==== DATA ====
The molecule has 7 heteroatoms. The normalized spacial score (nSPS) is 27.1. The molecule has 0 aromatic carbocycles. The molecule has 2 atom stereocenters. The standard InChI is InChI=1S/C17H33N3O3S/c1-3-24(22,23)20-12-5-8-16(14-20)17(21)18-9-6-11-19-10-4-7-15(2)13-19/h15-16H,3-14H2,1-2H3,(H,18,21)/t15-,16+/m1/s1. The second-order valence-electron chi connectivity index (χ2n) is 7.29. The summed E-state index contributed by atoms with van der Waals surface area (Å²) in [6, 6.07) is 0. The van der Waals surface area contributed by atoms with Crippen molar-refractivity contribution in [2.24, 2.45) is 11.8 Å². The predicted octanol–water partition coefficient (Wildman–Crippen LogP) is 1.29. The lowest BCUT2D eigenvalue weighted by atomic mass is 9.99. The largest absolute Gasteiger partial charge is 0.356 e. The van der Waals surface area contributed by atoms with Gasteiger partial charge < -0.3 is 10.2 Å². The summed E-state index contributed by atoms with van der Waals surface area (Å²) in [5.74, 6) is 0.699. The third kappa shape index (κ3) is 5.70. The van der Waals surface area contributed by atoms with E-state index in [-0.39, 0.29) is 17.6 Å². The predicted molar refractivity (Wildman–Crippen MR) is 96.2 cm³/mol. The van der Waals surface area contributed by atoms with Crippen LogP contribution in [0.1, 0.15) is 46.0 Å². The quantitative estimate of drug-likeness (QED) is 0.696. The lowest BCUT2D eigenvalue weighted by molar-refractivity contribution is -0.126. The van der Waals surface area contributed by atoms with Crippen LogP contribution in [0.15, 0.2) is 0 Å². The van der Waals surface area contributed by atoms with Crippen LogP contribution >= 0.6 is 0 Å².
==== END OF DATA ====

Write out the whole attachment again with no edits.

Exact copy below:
The molecule has 7 heteroatoms. The normalized spacial score (nSPS) is 27.1. The molecule has 0 aromatic carbocycles. The molecule has 2 atom stereocenters. The standard InChI is InChI=1S/C17H33N3O3S/c1-3-24(22,23)20-12-5-8-16(14-20)17(21)18-9-6-11-19-10-4-7-15(2)13-19/h15-16H,3-14H2,1-2H3,(H,18,21)/t15-,16+/m1/s1. The second-order valence-electron chi connectivity index (χ2n) is 7.29. The summed E-state index contributed by atoms with van der Waals surface area (Å²) in [6, 6.07) is 0. The van der Waals surface area contributed by atoms with Crippen molar-refractivity contribution in [2.24, 2.45) is 11.8 Å². The predicted octanol–water partition coefficient (Wildman–Crippen LogP) is 1.29. The lowest BCUT2D eigenvalue weighted by atomic mass is 9.99. The largest absolute Gasteiger partial charge is 0.356 e. The van der Waals surface area contributed by atoms with Gasteiger partial charge < -0.3 is 10.2 Å². The summed E-state index contributed by atoms with van der Waals surface area (Å²) in [5.74, 6) is 0.699. The third kappa shape index (κ3) is 5.70. The van der Waals surface area contributed by atoms with E-state index in [-0.39, 0.29) is 17.6 Å². The predicted molar refractivity (Wildman–Crippen MR) is 96.2 cm³/mol. The van der Waals surface area contributed by atoms with Crippen LogP contribution in [0.1, 0.15) is 46.0 Å². The quantitative estimate of drug-likeness (QED) is 0.696. The lowest BCUT2D eigenvalue weighted by molar-refractivity contribution is -0.126. The van der Waals surface area contributed by atoms with Crippen LogP contribution in [0.15, 0.2) is 0 Å². The van der Waals surface area contributed by atoms with Crippen LogP contribution >= 0.6 is 0 Å².